We're not saying there is no truth to these healthy lifestyle advisors. But with all the attention given to our body, we shouldn't forget about our brain’s health and fitness. Many of us fall into a trap of habits every day that are bad for our brain. We have identified 5 habits that you should not pick up if your brain is near and dear to you:
1. Too much salt
After all these years of sugar-bashing, you can add another ingredient to the list of nutritional villains: salt. A study published in the journal of JAMA Neurology, exposed salt as one factor contributing to high blood pressure.
And indeed, research has proven that a high intake of salt can increase the risk of high blood pressure, which in turn can lead to minor cognitive deficits and an increased risk of stroke .
A higher risk of stroke can cause quite severe damage to your brain.
2. Sleep deprivation
Science has not fully discovered yet to what extent your brain needs sleep.
But do you really need science to figure this one out? Who doesn't know the feeling after a bad night’s sleep? Lack of focus, a sluggish attention span, and a mood far from its best behaviour are just a few of the things to name here.
On top of that, a continuous lack of sleep harms your memory too and has long-term effects on your brain. This is because in your sleep, mechanisms are hard at work, ridding you from toxic by-products that accumulate in your brain throughout the day.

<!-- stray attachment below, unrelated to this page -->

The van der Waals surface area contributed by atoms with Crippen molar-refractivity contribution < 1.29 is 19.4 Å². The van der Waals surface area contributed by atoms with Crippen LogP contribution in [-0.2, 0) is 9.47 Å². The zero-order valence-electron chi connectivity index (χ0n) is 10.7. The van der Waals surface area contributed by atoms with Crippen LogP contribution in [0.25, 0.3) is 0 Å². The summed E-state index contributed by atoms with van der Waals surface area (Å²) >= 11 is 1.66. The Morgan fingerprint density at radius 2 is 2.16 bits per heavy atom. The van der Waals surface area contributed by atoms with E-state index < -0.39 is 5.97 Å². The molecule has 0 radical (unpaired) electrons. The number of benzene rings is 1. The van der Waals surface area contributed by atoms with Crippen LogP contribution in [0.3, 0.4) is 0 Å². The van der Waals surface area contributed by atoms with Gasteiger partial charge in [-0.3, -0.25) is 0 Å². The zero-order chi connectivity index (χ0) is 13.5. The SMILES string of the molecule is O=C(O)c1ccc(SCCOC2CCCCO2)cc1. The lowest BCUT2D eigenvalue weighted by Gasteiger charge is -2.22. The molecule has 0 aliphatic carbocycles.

A lack of sleep means that these mechanisms cannot get sufficiently activated, and therefore fail to clean your brain from harmful substances. If these substances are not eliminated, they start to accumulate in your brain and can lead to a severe damage .
3. Bad hearing
Your precious ears are the ones suffering most from our noisy modern-day surroundings. How peaceful must it have been for ancient-time ears to be exposed to nothing more than the singing of birds or the occasional ringing of church bells.
Today, your ears have a lot more to endure – a constant exposure to noise: subway’s roaring, cars honking, music in the supermarket, in your headphones, construction sites everywhere – the noise level is at a crazy high.
And it’s driving your ears crazy too: according to latest findings, hearing impairments are increasing. A study conducted at the John Hopkins University found that hearing impaired people have a 30 – 40% higher risk of falling victim to cognitive deterioration .
So it’s smart to protect your ears as much as you can: for example, audiologists offer ear plugs that are tailored to your ears and protect you from too excessive noise levels.
4. Too much food
Now this one, you’re not going to . And yes, maybe we were a little too harsh on all the lifestyle advice we talked about in the beginning. Tips regarding how to eat healthy are actually quite valuable for your body’s health, and for your brain too.
A study published in the journal Neurology in 2012 examined 6000 people, who were on average 50 years old.
10 years later, the same participants were examined once again and the results showed that the ones who were overweight, had a 22% higher deterioration of their cognitive functions than their slimmer counterparts .